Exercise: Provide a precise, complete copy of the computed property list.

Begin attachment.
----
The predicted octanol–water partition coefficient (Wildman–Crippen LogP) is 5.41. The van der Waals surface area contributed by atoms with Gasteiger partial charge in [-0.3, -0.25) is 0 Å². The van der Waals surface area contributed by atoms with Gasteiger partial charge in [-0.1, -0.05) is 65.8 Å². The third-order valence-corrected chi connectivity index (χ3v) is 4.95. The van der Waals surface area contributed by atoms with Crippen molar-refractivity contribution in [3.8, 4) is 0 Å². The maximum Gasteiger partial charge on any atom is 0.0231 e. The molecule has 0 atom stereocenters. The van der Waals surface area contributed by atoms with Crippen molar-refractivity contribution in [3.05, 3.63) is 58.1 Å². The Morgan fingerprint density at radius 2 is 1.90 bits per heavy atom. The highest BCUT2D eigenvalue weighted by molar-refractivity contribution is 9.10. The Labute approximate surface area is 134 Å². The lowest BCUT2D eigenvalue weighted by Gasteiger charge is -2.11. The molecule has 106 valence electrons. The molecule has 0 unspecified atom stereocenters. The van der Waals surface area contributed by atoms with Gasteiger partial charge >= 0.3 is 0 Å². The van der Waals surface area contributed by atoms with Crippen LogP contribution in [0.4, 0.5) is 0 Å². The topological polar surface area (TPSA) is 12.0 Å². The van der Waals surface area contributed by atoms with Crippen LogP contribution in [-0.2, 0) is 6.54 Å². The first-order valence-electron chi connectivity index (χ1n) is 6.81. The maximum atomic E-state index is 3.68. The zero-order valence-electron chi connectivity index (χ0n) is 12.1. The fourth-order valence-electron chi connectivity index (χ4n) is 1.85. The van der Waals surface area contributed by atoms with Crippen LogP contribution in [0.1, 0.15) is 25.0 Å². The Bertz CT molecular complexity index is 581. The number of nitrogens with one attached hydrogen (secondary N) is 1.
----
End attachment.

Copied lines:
The predicted octanol–water partition coefficient (Wildman–Crippen LogP) is 5.41. The van der Waals surface area contributed by atoms with Gasteiger partial charge in [-0.3, -0.25) is 0 Å². The van der Waals surface area contributed by atoms with Gasteiger partial charge in [-0.1, -0.05) is 65.8 Å². The third-order valence-corrected chi connectivity index (χ3v) is 4.95. The van der Waals surface area contributed by atoms with Crippen molar-refractivity contribution in [3.8, 4) is 0 Å². The maximum Gasteiger partial charge on any atom is 0.0231 e. The molecule has 0 atom stereocenters. The van der Waals surface area contributed by atoms with Crippen molar-refractivity contribution in [3.05, 3.63) is 58.1 Å². The Morgan fingerprint density at radius 2 is 1.90 bits per heavy atom. The highest BCUT2D eigenvalue weighted by molar-refractivity contribution is 9.10. The Labute approximate surface area is 134 Å². The lowest BCUT2D eigenvalue weighted by Gasteiger charge is -2.11. The molecule has 106 valence electrons. The molecule has 0 unspecified atom stereocenters. The van der Waals surface area contributed by atoms with Gasteiger partial charge >= 0.3 is 0 Å². The van der Waals surface area contributed by atoms with Crippen LogP contribution in [0.4, 0.5) is 0 Å². The topological polar surface area (TPSA) is 12.0 Å². The van der Waals surface area contributed by atoms with Crippen LogP contribution in [-0.2, 0) is 6.54 Å². The first-order valence-electron chi connectivity index (χ1n) is 6.81. The maximum atomic E-state index is 3.68. The zero-order valence-electron chi connectivity index (χ0n) is 12.1. The fourth-order valence-electron chi connectivity index (χ4n) is 1.85. The van der Waals surface area contributed by atoms with Crippen LogP contribution in [0.1, 0.15) is 25.0 Å². The Bertz CT molecular complexity index is 581. The number of nitrogens with one attached hydrogen (secondary N) is 1.